The play is both comic and tragic – something of a trademark in her plays. "Kevin and David see it purely as a comedy but I can never write pure comedy," she says. "I tried once but gave up after four pages… I think they chose it because of its contemporary feel and it's sharp and funny with a good dialogue." 

Cloaca is the story of a friendship between four middle-aged men: a ruthlessly ambitious and paranoid politician, a theatre director-cum-serial womaniser, a timid gay civil servant with a penchant for 'acquiring' expensive art, and a high-flying lawyer who has succumbed to cocaine addiction (played in the Dutch version by her actor husband Peter Blok - they have two daughters).

Kevin Spacey is artistic director at London's Old Vic Theatre

"It's about the betrayal of friendship and the arrogance of modern day life in which we want the warmth and security of deep relationships without making any effort to sustain them," says Goos.

"I've noticed that while men have a lot of fun with each other, they can't cope when it comes to real emotions. In a way it's a typically English theme, the fear of letting your emotions show, but it's also very universal." 

The appeal of Cloaca is that all four of the main characters are horrible in their own way but there is no real bad guy. "They try their best but they fail," says Goos.

It explores how men compromise their emotional lives in the constant quest for money, power, and reputation.

"When I first read Cloaca, I knew that Maria was a special talent, a writer at the top of her game," says Liddiment

"The play has universal appeal because of the honesty of her writing and the brilliant way that the characters are delineated and interact (or don't) with each other. It is a serious work which is also hilariously funny."

Goos is a well-established scenario writer in the Netherlands and has won numerous prizes for her TV series, plays and films (Cloaca was also made into a movie) as well as receiving a knighthood in 2000.

Cloaca was originally written in 2002 for a Dutch theatre company and was the hit of the season in the Netherlands, as was her play Family the previous year. Both plays were adapted into successful films. Cloaca (which has also been translated into Spanish, Italian and German) will open in London on 16 September.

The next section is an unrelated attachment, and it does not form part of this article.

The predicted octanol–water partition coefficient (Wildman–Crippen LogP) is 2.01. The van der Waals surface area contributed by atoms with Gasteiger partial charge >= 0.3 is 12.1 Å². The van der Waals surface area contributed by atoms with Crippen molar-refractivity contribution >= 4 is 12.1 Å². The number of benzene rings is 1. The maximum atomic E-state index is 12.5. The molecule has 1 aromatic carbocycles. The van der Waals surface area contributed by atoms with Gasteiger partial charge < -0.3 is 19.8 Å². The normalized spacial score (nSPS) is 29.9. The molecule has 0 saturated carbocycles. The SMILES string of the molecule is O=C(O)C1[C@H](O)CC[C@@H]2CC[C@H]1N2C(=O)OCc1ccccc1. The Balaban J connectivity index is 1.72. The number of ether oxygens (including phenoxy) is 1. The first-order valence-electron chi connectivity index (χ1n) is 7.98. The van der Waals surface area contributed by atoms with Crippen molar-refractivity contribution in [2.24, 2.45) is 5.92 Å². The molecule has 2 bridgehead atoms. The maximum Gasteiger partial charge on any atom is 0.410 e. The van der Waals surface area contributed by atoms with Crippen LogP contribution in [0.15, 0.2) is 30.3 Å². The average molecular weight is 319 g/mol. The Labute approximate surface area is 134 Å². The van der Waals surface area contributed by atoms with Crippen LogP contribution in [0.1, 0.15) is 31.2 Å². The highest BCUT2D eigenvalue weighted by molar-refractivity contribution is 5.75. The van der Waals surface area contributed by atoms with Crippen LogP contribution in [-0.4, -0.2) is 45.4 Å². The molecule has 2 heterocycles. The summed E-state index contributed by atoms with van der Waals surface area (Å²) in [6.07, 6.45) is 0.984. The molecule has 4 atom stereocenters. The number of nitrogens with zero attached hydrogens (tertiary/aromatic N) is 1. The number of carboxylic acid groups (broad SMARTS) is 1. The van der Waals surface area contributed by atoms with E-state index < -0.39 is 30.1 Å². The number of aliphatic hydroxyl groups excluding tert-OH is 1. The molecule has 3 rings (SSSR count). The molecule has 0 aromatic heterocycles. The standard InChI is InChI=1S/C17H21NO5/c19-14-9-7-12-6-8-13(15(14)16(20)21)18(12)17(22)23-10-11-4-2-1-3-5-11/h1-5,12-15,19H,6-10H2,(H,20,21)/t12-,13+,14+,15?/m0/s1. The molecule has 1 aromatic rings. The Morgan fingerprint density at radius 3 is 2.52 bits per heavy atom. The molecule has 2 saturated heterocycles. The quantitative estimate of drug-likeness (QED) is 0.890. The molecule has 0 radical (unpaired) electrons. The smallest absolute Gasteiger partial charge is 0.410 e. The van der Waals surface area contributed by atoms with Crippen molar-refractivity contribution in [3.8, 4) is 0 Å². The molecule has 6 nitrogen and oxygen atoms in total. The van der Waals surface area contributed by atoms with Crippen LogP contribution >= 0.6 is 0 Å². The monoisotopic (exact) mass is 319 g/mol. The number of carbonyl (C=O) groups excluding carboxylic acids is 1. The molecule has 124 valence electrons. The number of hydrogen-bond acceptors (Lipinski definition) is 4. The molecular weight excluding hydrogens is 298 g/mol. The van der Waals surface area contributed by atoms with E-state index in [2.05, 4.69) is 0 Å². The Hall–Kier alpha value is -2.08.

She has a practical approach to writing which she insists is a trade rather than an art: "All that whining about inspiration. It's just a job. I write from nine to three with an hour break to take the dog out. If you haven't finished a script within three months there must be something structurally wrong and you'd be better giving it up."   

Goos studied drama in Maastricht and originally wanted to be a director:  "But I could never find any good original plays to direct so I started writing scripts together with the actors on a sort of improvisational basis…"

Her latest project is the feature film Leef! (Live!), which is composed of separate fragments which eventually unfold into a single story. It is her first feature film (although her TV films have also been screened in cinemas) and will be made this autumn.

Cloaca (which has also been translated into Spanish, Italian and German) will open in London on 28 September, the first of four productions.

It may have been Goos' ability to make an entrance that got her into theatre school in the first place.

"I come from a very working class family and my parents were convinced I didn't stand a chance of getting into drama school so my mother didn't bother waking me up for the audition – I rushed into the audition hall an hour and a half late," says Goos.

"The director said: the idea here is indeed to get noticed, but preferably for your talents…"

The fact that her name can be added to names such as Shakespeare, Chekhov, Shaw and Ibsen – just some of the playwrights whose works have been performed at The Old Vic – is surely proof enough that she has that talent.

April 2004
[Copyright Expatica 2004]